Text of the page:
Train Lines

‘Train Lines’ // Lara Qualtrough

‘Train Lines’ was breezy.

If you crave a heart-warming meet-cute etched in the Australian culture of public transport and idle daydreams, the current Brisbane season of ‘Train Lines’ at the Community Space at the Woolloongabba Substation will certainly provide. The quiet intimacy and subdued nature stemming from Lara Qualtrough’s direction and Tremayne Gordon’s playscript felt like a timely conclusion to the current year. 

Set against the backdrop of Sydney in July 2018, the production centres on Ash (Lachlan Stuart) and Rose (Geena Schwartz) waiting at a train station after an ‘apocalyptic’ workday. 

Gordon’s writing is a snappy modern take on the two-hander. Run-on sentences that evoke realistic conversations, a cheeky self-deprecation here, a relatable inner voice there. It possesses an awareness of genre and tone that is amicable to the audience while generating buzzes of laughter and focus.

Stripped to essentials, ‘Train Lines’ utilised the Community Space to great effect. With nothing but yellow tape marking as an indication of a train line, a bluetooth speaker hovering among a slender glass window that doubles as a door and two brown cardboard boxes laced with props used for one scene, the production is decidedly bare. As a result, the liminal space ghosted my memories of people watching and waiting at a station. This made the central performances all the more inviting with little distraction.  

Qualtrough’s direction was effective. The blocking of having each character oppose sides, break apart to directly address the audience, with the occasional dance felt well-done without being overtly cliché. It was subtle enough to honour the stripped-back nature of the work and serve the audience within the intimate space.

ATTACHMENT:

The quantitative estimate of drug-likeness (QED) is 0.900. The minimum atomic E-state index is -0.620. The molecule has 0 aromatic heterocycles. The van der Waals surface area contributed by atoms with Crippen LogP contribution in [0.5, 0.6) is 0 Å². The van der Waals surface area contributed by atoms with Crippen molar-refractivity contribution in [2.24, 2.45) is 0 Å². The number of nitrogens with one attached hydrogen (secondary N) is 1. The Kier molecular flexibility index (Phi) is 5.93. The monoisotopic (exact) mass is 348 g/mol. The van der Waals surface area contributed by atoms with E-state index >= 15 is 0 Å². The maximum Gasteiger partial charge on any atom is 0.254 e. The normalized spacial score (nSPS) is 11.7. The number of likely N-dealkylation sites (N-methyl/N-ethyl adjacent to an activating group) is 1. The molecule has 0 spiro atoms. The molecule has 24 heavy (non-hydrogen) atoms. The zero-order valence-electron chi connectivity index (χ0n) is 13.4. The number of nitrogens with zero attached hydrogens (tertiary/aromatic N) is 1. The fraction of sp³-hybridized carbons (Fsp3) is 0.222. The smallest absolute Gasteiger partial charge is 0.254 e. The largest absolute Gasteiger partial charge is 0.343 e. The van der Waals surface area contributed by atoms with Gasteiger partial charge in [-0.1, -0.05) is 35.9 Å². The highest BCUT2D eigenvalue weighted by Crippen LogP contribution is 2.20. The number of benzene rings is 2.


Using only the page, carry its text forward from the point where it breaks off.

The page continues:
The chemistry between performers Stuart and Schwarz was electric. Both demonstrate a grounded nature and exude likability within the space that lit up the room. However, a caveat of the space’s intimate quality meant that while the performances were truthful, there was a tendency to lack projection into the space. 

Stuart’s Ash – a down-on-their-luck real estate agent holds a restrained charm and affable slack that could have easily been misconstrued if in lesser hands. Able to funnel Gordon’s writing to a T, Ash’s performance felt truthful, subtle and yet idyllic. I was particularly intrigued by the physical offers made, with the tap of a shoe or hand wave consciously or unconsciously reinforcing this foundation.

Equal praise is deserved for Schwarz’s Rose – a sceptical cynicism seeped in missed opportunity, their work is gentle, longing and sensitive. Through every footstep and muscle moved, I had a delightful trepidation of will-they, won’t-they resting on how Schwarz listened and responded with their tactics.

Overall, ‘Train Lines’ was a quaint production exploring the intentions to be empathetic and understanding towards one another. It used the essentials to captivate an audience, inviting the space with an idyllic daydream of its own.

‘Train Lines’ performed until Saturday, 17 December 2022 at Woolloongabba Substation (Community Space). For more information visit their website: 

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